I started seeing downed trees as soon as I’d made it a few miles west of Tallahassee on State Road 20. Thirty miles farther, I passed through Bristol and then Blountstown, the sibling settlements that bracket opposite banks of the Apalachicola River in different time zones.

The damage was now immense, and I was still more than 50 miles from home.

Tents filled the courthouse parking lots and parks of these little towns. Mobile command units and service vehicles emblazoned with logos from Central and South Florida jurisdictions were parked all around. Bedraggled citizens stood around looking dazed.

From Blountstown I turned south onto SR 71. My plan was to head west again from Wewahitchka (Wewa, for short) and enter Panama City using SR 21, thus entirely avoiding the Highway 231 from Interstate 10, which I’d heard could take hours due to convoys of utility trucks entering the area.

On SR 71, I first saw destruction on a truly epic scale. There were vast swaths of pine forest where it looked like 75% of the trees were snapped about 15 to 20 feet up their trunks, all laying down in the same direction.

This must have been right where the eye passed over, because things actually improved further south in Wewa. The beautiful old live oaks of Lake Alice Park seemed to be mostly intact.

Callaway, the town on the east side of Panama City, truly looked like a war zone. It was reminiscent of images of a place that had been heavily shelled, like Grozny. Not a single structure was undamaged, and many were completely destroyed.

I soon moved into The Cove. Structures seemed to have fared better, but so so many big gorgeous trees were down. Those blocking roads had already been dismembered and put into huge piles to allow passage.

The trees that made The Cove the undisputed “most beautiful” neighborhood in Bay County – gone.

Despite an urge to see it for myself, I did not even try to visit Mexico Beach, or more accurately the stretch of Gulf-front formerly known as Mexico Beach. I doubt it would have even been possible. The small, largely working-class beach town was basically wiped from the map – a complete loss.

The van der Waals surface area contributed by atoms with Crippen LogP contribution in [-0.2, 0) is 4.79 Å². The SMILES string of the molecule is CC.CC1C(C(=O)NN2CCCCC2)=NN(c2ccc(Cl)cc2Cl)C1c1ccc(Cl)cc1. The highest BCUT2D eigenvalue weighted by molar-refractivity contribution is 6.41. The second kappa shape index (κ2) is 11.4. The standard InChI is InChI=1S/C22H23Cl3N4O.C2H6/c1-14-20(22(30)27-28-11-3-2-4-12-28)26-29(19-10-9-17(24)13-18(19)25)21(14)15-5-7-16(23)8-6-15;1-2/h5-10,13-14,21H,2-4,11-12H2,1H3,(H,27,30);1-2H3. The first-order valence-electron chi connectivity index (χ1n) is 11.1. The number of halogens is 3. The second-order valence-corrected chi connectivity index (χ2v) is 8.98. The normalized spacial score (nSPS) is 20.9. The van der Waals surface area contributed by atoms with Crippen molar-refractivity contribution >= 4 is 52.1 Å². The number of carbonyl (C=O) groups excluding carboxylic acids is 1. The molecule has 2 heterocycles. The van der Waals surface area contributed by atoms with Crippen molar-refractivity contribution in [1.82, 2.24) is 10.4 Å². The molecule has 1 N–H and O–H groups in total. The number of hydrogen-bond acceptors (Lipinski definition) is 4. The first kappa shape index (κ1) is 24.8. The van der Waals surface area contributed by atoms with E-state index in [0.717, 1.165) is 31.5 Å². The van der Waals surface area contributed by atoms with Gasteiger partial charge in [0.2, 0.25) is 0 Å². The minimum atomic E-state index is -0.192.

There were however, some notable exceptions. Anyone who watched any news coverage probably saw the image of a newly constructed beach house standing by itself on its piers, seemingly undamaged, while surrounded by a quagmire of strewn debris composed of less sturdy structures. This is the Sand Palace of Mexico Beach (look it up – it has its own Facebook page).

The owners of the house have done many interviews, but they remain coy about its cost. The architect however, has commented that construction to that standard is double the cost per square foot of simply building to code.

So, why is this an “Urbanist View” column? Because Mexico Beach and Panama City could have been Tybee Island and Savannah. That was in the back of my mind the entire time I was there.

The Cove is so similar to some of Savannah’s waterfront neighborhoods that one might have trouble distinguishing the two from Google Maps street views, at least before the hurricane.

If Chatham County’s recent brushes with disaster brought by hurricanes Irma and Matthew were not enough, then images from the aftermath of Hurricane Michael should be.

Unfortunately, with everything else going on in the country, and the fact that Panama City is not Houston or New Orleans, these images have left the mainstream media all too soon.

Look them up.

Hurricanes are getting worse. We need to think hard about what we can do to prepare Savannah, Tybee, and the rest of Chatham County for its own “big one.”

cs
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About The Author

Jason Combs

Jason Combs

Bio:
Jason Combs is a consultant, entrepreneur, and writer with masters degrees in City Planning & Urban Design from the Georgia Institute of Technology. He is a long-time resident of the Thomas Square Streetcar Historic District.